Making Plans for Lanny
Chow, Baby’s been thinking more on that brilliant idea it had a couple of weeks ago, the one about Lanny Lancarte, honcho of the haute Lanny’s Alta Cocina Mexicana, opening a taqueria on the side. (Other wildly improbable doings arise in this fantasy, too, but we’ll save that for the next meeting of the chef-pants-fetishists club.)
Come on, it’s a natural: We’ve already got star chefs slumming in the burgers, wings, and Frito pie categories, giving us great casual food with occasional gourmet (quail egg) touches at Chow, Baby-friendly price points. Clearly the next typical-Texan-lunch market to be tapped is tacos. Lanny, who has spent his life fancying up Mexican food, is overdue to bring it back down to us masses. (Taco Diner doesn’t count. Us masses don’t want to pay $9.45 for a taco plate.)
Knowing, or at least having read about, what a pain it is to open a new restaurant, helpful Chow, Baby even knows of a hole-in-the-wall taqueria that Lanny could take over and work his magia on. Except for the “Mexican Tacos” sign in the window, this eatery doesn’t even have a name; it’s just stuck in the corner of a Texaco station (763 W. Lamar Blvd. at Collins Street, Arlington). Now, Mexican Tacos is already great just as it is, possibly even the best gas-station Mexican food Chow, Baby has ever had. The carne asada and grilled chicken are nicely spicy; the carnitas (roasted pork) is super-juicy; and the barbacoa has that lush, intense flavor that can only come from – you have to say this in a zombie voice – braaaains … braaaains … .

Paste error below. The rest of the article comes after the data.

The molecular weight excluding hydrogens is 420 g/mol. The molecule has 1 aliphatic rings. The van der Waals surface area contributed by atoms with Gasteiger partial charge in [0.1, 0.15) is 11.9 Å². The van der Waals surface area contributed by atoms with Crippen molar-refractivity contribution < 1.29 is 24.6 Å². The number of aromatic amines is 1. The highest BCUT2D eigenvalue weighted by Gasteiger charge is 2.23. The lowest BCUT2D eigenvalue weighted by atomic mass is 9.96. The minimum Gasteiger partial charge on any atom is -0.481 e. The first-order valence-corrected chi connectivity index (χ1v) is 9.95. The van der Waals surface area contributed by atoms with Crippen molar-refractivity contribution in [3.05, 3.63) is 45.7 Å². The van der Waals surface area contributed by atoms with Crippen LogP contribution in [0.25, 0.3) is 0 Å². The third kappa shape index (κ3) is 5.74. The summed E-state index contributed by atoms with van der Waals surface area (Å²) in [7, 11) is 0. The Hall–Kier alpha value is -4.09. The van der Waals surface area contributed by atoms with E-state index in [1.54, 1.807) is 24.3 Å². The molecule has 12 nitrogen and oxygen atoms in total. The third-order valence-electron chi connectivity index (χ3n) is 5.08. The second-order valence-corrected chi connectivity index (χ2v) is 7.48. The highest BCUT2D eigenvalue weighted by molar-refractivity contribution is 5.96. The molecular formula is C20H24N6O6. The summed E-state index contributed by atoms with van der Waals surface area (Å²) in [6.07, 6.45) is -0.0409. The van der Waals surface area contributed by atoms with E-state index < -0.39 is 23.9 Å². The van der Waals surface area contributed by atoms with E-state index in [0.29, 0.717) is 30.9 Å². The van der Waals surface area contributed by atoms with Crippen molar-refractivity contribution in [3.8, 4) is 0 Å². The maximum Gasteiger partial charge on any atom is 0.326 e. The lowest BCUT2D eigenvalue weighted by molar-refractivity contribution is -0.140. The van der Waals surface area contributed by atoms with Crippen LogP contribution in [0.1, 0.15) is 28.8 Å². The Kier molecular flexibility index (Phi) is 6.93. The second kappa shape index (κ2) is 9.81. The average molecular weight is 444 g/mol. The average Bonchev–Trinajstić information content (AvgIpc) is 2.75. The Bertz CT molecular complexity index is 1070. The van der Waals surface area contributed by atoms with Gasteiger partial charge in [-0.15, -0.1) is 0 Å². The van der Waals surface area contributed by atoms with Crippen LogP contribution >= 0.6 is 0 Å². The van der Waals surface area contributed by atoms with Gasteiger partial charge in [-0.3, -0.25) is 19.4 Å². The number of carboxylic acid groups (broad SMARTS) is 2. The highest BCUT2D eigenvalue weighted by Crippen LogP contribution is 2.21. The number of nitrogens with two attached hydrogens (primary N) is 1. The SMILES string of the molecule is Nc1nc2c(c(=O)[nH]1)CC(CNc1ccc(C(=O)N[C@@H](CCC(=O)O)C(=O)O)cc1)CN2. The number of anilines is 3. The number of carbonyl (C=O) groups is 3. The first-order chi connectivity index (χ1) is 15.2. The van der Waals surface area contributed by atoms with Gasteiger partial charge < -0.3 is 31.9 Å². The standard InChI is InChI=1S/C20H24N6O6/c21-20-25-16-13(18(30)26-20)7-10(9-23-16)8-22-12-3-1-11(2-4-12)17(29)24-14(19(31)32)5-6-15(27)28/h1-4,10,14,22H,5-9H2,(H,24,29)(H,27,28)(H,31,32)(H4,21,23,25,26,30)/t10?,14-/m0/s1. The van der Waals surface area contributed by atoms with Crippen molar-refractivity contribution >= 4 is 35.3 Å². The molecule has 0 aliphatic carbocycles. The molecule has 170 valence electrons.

Or maybe it was just slow-cooked cow-cheek meat. (Chow, Baby never inquires into barbacoa-ingredient details, because it doesn’t really want to know.) These are value meals, too: A three-taco plate ($4.89) comes with rice, silky beans, a pile of grilled onions, and a whole grilled jalapeño. And one great thing about eating in a gas station convenience store: You have no end of drink options (Izze Sparkling Pomegranate [mostly watered-down grape juice], $1.99).
But imagine these humble handhelds with a star-chef touch. Imagine Mexican Tacos’ barbacoa gordita ($1.99) with Lanny’s mint chimichurri. Or the pollo torta ($3.99) with molé colorado. A breakfast burrito ($1.49) with chipotle aioli. And for dessert, raspberry goat-cheese cheesecake with praline sauce ($12 at Lanny’s, but surely he could create a $2 version). Chow, Baby’s imagining it, and it tastes gooood.
Soba Shop of the Week
Akita Express (1006-A N. Collins St., Arlington) is one of those fast-Asian strip-mall diners where the only decorating attempts are backlit photos of gardens in which the pond water appears to be moving. You wouldn’t expect to get fancy Japanese-steakhouse food here, and indeed you don’t. Mainly what you get is yakisoba ($4-8), a simple yet hearty stir-fry of vegetables, meat or seafood, and ramen noodles. (You can get rice instead of noodles, but don’t; the “fried” rice is the frozen-peas-and-carrots kind.)
Chow, Baby, who has never gotten the hang of kitchen timing, is always amazed when disparate ingredients come out perfectly cooked: Here in one bowl were al dente mushrooms, firm scallops, still-juicy pork slices, melt-in-the-mouth onions, and just-tender zucchini. How do they do it? Chow, Baby will sit here sipping its perky-fresh soursop smoothie ($2.50) while it waits for enlightenment.
Contact Chow, Baby at firstname.lastname@example.org.